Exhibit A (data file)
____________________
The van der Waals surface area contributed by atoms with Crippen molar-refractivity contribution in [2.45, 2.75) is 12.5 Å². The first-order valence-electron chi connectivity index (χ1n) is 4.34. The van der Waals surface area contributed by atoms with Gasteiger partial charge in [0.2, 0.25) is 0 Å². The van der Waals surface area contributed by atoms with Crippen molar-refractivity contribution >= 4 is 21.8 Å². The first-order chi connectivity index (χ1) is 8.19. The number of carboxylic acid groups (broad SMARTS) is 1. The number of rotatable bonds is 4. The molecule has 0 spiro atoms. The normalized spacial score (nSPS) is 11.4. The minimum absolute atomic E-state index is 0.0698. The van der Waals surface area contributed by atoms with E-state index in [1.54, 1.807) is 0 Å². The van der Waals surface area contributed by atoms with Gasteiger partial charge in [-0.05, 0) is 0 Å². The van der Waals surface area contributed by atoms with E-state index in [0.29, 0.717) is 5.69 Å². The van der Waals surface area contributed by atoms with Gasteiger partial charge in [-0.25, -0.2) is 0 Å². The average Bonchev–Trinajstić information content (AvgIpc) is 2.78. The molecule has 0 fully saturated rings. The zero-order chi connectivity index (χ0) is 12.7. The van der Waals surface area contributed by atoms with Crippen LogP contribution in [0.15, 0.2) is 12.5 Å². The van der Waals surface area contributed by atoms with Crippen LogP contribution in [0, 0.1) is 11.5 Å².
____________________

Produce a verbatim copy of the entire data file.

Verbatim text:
The van der Waals surface area contributed by atoms with Crippen molar-refractivity contribution in [2.45, 2.75) is 12.5 Å². The first-order valence-electron chi connectivity index (χ1n) is 4.34. The van der Waals surface area contributed by atoms with Gasteiger partial charge in [0.2, 0.25) is 0 Å². The van der Waals surface area contributed by atoms with Crippen molar-refractivity contribution >= 4 is 21.8 Å². The first-order chi connectivity index (χ1) is 8.19. The number of carboxylic acid groups (broad SMARTS) is 1. The number of rotatable bonds is 4. The molecule has 0 spiro atoms. The normalized spacial score (nSPS) is 11.4. The minimum absolute atomic E-state index is 0.0698. The van der Waals surface area contributed by atoms with E-state index in [1.54, 1.807) is 0 Å². The van der Waals surface area contributed by atoms with Gasteiger partial charge in [-0.05, 0) is 0 Å². The van der Waals surface area contributed by atoms with E-state index in [0.29, 0.717) is 5.69 Å². The van der Waals surface area contributed by atoms with Gasteiger partial charge in [-0.25, -0.2) is 0 Å². The average Bonchev–Trinajstić information content (AvgIpc) is 2.78. The molecule has 0 fully saturated rings. The zero-order chi connectivity index (χ0) is 12.7. The van der Waals surface area contributed by atoms with Crippen LogP contribution in [0.15, 0.2) is 12.5 Å². The van der Waals surface area contributed by atoms with Crippen LogP contribution in [0, 0.1) is 11.5 Å².